Was given cheap frame with Shimano 600 components. Help.

Discussion in 'Cycling Equipment' started by geickel, Aug 26, 2009.

  1. geickel

    geickel New Member

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    I was given an older bike by a friend. He informed me that the frame (Ross or Boss) was a cheap one, but that I could learn about components of a road bike with what he gave me. He also told me that the Shimano 600 components on the bike were good stuff back in the day. My father-in-law has a 1980 Raleigh Competition GS with Campagnolo Grand Sport components (which, to my knowledge, was OE). After riding it, I knew the Raleigh hybrid that I have been riding wasn't gonna cut it anymore. My friend told me that Shimano 600 was comparable to the Campy set that came on my f-i-l's bike. I know virtually nothing about what's good and not good in the bike world. I don't want to race, I just want a good road bike to ride. I'd like to know, first of all, if Shimano 600 components are very good. Secondly, I would like to find a good frame to put the components on to have a decent ride.
    Thanks for any and all help in this matter.
     
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  2. kdelong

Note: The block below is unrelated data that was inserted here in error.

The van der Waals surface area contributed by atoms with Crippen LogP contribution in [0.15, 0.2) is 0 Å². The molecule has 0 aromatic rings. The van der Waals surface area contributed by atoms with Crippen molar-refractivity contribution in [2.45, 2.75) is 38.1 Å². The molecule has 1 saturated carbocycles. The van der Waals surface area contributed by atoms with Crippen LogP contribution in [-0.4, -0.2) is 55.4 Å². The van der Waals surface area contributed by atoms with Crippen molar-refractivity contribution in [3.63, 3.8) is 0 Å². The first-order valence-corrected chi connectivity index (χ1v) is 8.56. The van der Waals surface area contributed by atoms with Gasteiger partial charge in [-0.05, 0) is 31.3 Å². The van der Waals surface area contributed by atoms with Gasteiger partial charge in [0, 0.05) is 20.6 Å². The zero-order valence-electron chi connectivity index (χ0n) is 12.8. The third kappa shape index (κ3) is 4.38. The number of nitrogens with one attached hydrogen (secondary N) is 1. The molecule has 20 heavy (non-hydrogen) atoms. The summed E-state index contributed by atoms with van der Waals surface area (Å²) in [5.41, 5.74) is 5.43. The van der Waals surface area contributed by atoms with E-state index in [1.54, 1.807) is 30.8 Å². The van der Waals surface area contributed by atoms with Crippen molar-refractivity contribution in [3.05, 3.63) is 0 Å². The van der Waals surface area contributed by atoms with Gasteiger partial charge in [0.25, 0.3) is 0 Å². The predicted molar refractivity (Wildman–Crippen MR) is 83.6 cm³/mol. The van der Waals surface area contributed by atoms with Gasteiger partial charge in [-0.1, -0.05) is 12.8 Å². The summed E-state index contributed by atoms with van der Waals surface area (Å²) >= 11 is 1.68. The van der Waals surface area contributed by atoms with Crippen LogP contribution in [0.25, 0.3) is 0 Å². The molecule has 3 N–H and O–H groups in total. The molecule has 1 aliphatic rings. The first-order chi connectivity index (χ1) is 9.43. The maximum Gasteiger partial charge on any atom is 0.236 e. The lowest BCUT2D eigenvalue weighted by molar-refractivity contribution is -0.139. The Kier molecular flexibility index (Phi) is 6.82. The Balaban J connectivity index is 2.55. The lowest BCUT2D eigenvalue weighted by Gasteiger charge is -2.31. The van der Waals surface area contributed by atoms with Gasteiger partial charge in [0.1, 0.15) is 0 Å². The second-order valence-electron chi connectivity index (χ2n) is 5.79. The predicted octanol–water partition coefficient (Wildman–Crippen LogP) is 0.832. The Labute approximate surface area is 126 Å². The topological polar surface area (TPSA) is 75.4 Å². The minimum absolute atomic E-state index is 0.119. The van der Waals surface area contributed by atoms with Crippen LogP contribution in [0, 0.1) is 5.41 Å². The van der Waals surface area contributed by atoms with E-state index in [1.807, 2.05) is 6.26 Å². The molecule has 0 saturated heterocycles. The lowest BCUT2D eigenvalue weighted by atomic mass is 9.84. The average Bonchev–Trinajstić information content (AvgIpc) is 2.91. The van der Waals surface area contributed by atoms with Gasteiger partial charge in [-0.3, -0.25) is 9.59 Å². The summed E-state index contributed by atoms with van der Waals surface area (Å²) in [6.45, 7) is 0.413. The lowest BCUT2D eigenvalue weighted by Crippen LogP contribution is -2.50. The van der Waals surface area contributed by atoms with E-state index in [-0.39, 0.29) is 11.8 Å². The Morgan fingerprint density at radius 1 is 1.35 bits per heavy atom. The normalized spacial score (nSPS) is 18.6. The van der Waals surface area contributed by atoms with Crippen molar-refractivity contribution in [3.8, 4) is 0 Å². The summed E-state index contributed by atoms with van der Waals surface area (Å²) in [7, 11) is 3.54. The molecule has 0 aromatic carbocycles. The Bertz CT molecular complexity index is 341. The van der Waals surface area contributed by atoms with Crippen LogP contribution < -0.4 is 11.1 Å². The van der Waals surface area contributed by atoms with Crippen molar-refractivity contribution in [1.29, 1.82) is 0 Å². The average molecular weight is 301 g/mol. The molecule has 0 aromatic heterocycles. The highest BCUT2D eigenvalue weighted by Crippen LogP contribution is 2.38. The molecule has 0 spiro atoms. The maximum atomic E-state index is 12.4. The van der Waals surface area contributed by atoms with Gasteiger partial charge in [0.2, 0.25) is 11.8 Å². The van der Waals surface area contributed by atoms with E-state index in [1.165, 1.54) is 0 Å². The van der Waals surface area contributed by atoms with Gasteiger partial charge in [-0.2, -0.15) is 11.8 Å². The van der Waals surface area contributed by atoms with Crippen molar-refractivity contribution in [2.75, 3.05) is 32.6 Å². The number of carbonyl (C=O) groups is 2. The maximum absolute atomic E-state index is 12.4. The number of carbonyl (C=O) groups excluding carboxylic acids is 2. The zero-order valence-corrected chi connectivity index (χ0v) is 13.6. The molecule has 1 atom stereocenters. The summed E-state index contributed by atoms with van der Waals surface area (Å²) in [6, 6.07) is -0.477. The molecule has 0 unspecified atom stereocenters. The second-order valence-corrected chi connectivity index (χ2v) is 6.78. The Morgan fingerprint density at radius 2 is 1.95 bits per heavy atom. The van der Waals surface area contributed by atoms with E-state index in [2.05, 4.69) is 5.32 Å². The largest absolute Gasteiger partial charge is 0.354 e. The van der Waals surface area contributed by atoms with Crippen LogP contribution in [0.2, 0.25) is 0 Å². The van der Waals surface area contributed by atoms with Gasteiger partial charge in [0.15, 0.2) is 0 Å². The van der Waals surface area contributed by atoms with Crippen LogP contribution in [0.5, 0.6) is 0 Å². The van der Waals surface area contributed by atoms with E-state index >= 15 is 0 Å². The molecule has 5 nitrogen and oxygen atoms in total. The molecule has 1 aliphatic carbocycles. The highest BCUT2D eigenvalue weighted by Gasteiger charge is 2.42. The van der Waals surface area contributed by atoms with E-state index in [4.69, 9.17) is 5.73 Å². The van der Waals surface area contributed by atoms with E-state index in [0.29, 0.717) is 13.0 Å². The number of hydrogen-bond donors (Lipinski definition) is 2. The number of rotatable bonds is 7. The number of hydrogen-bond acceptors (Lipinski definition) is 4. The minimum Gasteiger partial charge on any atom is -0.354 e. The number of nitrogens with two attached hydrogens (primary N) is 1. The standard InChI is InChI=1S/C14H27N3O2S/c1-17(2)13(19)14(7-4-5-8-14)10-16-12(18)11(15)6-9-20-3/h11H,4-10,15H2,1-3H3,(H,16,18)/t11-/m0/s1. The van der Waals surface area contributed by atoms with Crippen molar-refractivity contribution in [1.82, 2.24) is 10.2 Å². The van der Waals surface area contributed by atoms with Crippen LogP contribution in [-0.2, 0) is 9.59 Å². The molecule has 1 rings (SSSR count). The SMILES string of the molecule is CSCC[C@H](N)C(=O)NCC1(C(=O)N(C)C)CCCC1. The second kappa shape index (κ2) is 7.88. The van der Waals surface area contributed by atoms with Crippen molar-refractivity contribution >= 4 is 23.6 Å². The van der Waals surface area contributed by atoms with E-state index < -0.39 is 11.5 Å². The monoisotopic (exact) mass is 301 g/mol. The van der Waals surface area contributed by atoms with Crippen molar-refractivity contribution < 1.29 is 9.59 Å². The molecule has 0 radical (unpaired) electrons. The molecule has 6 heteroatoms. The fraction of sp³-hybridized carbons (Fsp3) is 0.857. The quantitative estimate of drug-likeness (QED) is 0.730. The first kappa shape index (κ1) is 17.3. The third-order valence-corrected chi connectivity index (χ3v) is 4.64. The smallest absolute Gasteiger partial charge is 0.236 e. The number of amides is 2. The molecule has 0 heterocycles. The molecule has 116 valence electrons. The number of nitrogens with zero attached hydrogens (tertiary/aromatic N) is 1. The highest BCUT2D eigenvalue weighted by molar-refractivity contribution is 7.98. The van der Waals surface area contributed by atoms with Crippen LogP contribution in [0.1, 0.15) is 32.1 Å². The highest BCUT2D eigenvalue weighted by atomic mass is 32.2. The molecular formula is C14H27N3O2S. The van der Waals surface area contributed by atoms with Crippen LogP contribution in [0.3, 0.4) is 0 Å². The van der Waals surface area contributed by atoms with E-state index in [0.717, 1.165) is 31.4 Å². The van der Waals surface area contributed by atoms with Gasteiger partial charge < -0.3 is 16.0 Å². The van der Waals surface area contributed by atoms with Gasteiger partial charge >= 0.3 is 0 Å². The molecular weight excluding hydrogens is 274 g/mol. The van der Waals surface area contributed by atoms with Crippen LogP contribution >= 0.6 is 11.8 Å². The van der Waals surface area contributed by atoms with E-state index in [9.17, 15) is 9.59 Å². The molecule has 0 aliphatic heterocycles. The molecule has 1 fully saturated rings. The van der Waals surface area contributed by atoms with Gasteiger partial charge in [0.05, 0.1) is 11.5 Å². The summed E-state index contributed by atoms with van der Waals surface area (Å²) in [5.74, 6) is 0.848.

kdelong Well-Known Member

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    The age of the Shimano 600 components that you have will determine if they are good or great. Shimano made the 600 series in several forms that spanned friction shifting all the way up into indexed shifting. In Shimano's heirarchy, 600 components were second only to their top of the line Dura Ace. The 600 series was renamed Ultegra around 1993. So yes, in its day, your 600 components were very good.

    Compared to todays standards, if you have the later 600 series equipment, you have components that would be comparable to todays 105 series components. These would have indexed shifting and dual pivot brakes. If you have earlier components such as the 600 Series model numbers 6207 with friction shifting and single pivot brakes, than you have decent equipment but rather antiquated by todays standards. This equipment, if funtional and not too badly worn, will still be fun to ride with.